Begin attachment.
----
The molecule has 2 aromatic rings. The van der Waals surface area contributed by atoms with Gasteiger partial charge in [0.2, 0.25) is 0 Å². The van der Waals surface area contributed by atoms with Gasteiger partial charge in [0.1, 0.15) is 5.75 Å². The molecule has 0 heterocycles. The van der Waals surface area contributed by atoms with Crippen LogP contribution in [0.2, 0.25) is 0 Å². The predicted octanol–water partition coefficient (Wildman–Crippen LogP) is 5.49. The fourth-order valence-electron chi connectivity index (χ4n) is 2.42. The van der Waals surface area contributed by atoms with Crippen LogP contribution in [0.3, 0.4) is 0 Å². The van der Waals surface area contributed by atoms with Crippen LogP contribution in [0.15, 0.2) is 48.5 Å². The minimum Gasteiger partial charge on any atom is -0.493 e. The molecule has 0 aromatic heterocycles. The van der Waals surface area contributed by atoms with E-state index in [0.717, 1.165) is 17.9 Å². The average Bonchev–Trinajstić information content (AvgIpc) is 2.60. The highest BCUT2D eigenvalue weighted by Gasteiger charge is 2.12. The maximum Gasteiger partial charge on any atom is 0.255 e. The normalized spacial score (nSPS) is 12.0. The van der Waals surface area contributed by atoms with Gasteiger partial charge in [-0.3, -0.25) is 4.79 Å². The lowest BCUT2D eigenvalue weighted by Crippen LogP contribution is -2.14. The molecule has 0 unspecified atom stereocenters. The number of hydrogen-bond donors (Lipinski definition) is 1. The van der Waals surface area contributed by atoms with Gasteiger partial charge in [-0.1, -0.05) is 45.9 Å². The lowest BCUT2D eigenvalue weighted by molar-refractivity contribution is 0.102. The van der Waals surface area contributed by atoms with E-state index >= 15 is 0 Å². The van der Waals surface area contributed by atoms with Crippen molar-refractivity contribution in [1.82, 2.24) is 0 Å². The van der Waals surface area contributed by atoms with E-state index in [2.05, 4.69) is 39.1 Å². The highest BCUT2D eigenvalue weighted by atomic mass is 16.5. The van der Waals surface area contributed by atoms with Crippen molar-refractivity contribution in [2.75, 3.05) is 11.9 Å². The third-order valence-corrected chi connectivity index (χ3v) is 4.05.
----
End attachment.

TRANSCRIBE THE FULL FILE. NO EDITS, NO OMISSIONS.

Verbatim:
The molecule has 2 aromatic rings. The van der Waals surface area contributed by atoms with Gasteiger partial charge in [0.2, 0.25) is 0 Å². The van der Waals surface area contributed by atoms with Gasteiger partial charge in [0.1, 0.15) is 5.75 Å². The molecule has 0 heterocycles. The van der Waals surface area contributed by atoms with Crippen LogP contribution in [0.2, 0.25) is 0 Å². The predicted octanol–water partition coefficient (Wildman–Crippen LogP) is 5.49. The fourth-order valence-electron chi connectivity index (χ4n) is 2.42. The van der Waals surface area contributed by atoms with Crippen LogP contribution in [0.3, 0.4) is 0 Å². The van der Waals surface area contributed by atoms with Crippen LogP contribution in [0.15, 0.2) is 48.5 Å². The minimum Gasteiger partial charge on any atom is -0.493 e. The molecule has 0 aromatic heterocycles. The van der Waals surface area contributed by atoms with E-state index in [0.717, 1.165) is 17.9 Å². The average Bonchev–Trinajstić information content (AvgIpc) is 2.60. The highest BCUT2D eigenvalue weighted by Gasteiger charge is 2.12. The maximum Gasteiger partial charge on any atom is 0.255 e. The normalized spacial score (nSPS) is 12.0. The van der Waals surface area contributed by atoms with Gasteiger partial charge in [-0.3, -0.25) is 4.79 Å². The lowest BCUT2D eigenvalue weighted by Crippen LogP contribution is -2.14. The molecule has 0 unspecified atom stereocenters. The number of hydrogen-bond donors (Lipinski definition) is 1. The van der Waals surface area contributed by atoms with Gasteiger partial charge in [-0.1, -0.05) is 45.9 Å². The lowest BCUT2D eigenvalue weighted by molar-refractivity contribution is 0.102. The van der Waals surface area contributed by atoms with E-state index >= 15 is 0 Å². The van der Waals surface area contributed by atoms with Crippen molar-refractivity contribution in [1.82, 2.24) is 0 Å². The van der Waals surface area contributed by atoms with E-state index in [2.05, 4.69) is 39.1 Å². The highest BCUT2D eigenvalue weighted by atomic mass is 16.5. The van der Waals surface area contributed by atoms with Crippen molar-refractivity contribution in [2.75, 3.05) is 11.9 Å². The third-order valence-corrected chi connectivity index (χ3v) is 4.05.